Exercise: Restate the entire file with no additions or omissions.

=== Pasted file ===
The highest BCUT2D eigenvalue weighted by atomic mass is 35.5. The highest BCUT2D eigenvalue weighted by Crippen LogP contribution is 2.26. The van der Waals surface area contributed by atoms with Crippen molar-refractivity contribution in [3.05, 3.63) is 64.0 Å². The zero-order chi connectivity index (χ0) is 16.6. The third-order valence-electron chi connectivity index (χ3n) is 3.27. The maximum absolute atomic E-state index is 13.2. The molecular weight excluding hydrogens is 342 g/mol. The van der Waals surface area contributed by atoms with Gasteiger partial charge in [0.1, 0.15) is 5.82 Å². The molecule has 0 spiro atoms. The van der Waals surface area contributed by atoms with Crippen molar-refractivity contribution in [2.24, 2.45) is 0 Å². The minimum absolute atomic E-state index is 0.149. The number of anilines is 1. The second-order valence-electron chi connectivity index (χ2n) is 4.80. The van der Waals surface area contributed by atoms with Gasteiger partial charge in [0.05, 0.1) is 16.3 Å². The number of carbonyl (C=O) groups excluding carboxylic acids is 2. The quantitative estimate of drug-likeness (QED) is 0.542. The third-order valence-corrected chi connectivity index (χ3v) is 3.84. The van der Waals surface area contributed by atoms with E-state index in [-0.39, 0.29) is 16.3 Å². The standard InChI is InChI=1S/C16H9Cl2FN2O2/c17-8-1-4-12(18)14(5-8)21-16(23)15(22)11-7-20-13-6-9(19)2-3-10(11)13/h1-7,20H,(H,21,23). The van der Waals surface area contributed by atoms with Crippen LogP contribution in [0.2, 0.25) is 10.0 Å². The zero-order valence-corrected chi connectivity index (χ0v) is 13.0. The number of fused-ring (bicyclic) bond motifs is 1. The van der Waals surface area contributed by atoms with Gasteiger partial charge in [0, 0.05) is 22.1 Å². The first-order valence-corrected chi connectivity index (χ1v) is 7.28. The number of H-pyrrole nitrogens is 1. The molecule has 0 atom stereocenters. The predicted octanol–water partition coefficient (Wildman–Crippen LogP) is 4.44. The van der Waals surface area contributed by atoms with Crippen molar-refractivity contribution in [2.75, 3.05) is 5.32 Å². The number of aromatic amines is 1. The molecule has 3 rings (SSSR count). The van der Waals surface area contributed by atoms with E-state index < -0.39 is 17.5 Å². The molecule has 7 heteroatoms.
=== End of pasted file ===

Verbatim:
The highest BCUT2D eigenvalue weighted by atomic mass is 35.5. The highest BCUT2D eigenvalue weighted by Crippen LogP contribution is 2.26. The van der Waals surface area contributed by atoms with Crippen molar-refractivity contribution in [3.05, 3.63) is 64.0 Å². The zero-order chi connectivity index (χ0) is 16.6. The third-order valence-electron chi connectivity index (χ3n) is 3.27. The maximum absolute atomic E-state index is 13.2. The molecular weight excluding hydrogens is 342 g/mol. The van der Waals surface area contributed by atoms with Gasteiger partial charge in [0.1, 0.15) is 5.82 Å². The molecule has 0 spiro atoms. The van der Waals surface area contributed by atoms with Crippen molar-refractivity contribution in [2.24, 2.45) is 0 Å². The minimum absolute atomic E-state index is 0.149. The number of anilines is 1. The second-order valence-electron chi connectivity index (χ2n) is 4.80. The van der Waals surface area contributed by atoms with Gasteiger partial charge in [0.05, 0.1) is 16.3 Å². The number of carbonyl (C=O) groups excluding carboxylic acids is 2. The quantitative estimate of drug-likeness (QED) is 0.542. The third-order valence-corrected chi connectivity index (χ3v) is 3.84. The van der Waals surface area contributed by atoms with E-state index in [-0.39, 0.29) is 16.3 Å². The standard InChI is InChI=1S/C16H9Cl2FN2O2/c17-8-1-4-12(18)14(5-8)21-16(23)15(22)11-7-20-13-6-9(19)2-3-10(11)13/h1-7,20H,(H,21,23). The van der Waals surface area contributed by atoms with Crippen LogP contribution in [0.2, 0.25) is 10.0 Å². The zero-order valence-corrected chi connectivity index (χ0v) is 13.0. The number of fused-ring (bicyclic) bond motifs is 1. The van der Waals surface area contributed by atoms with Gasteiger partial charge in [0, 0.05) is 22.1 Å². The first-order valence-corrected chi connectivity index (χ1v) is 7.28. The number of H-pyrrole nitrogens is 1. The molecule has 0 atom stereocenters. The predicted octanol–water partition coefficient (Wildman–Crippen LogP) is 4.44. The van der Waals surface area contributed by atoms with Crippen molar-refractivity contribution in [2.75, 3.05) is 5.32 Å². The number of aromatic amines is 1. The molecule has 3 rings (SSSR count). The van der Waals surface area contributed by atoms with E-state index < -0.39 is 17.5 Å². The molecule has 7 heteroatoms.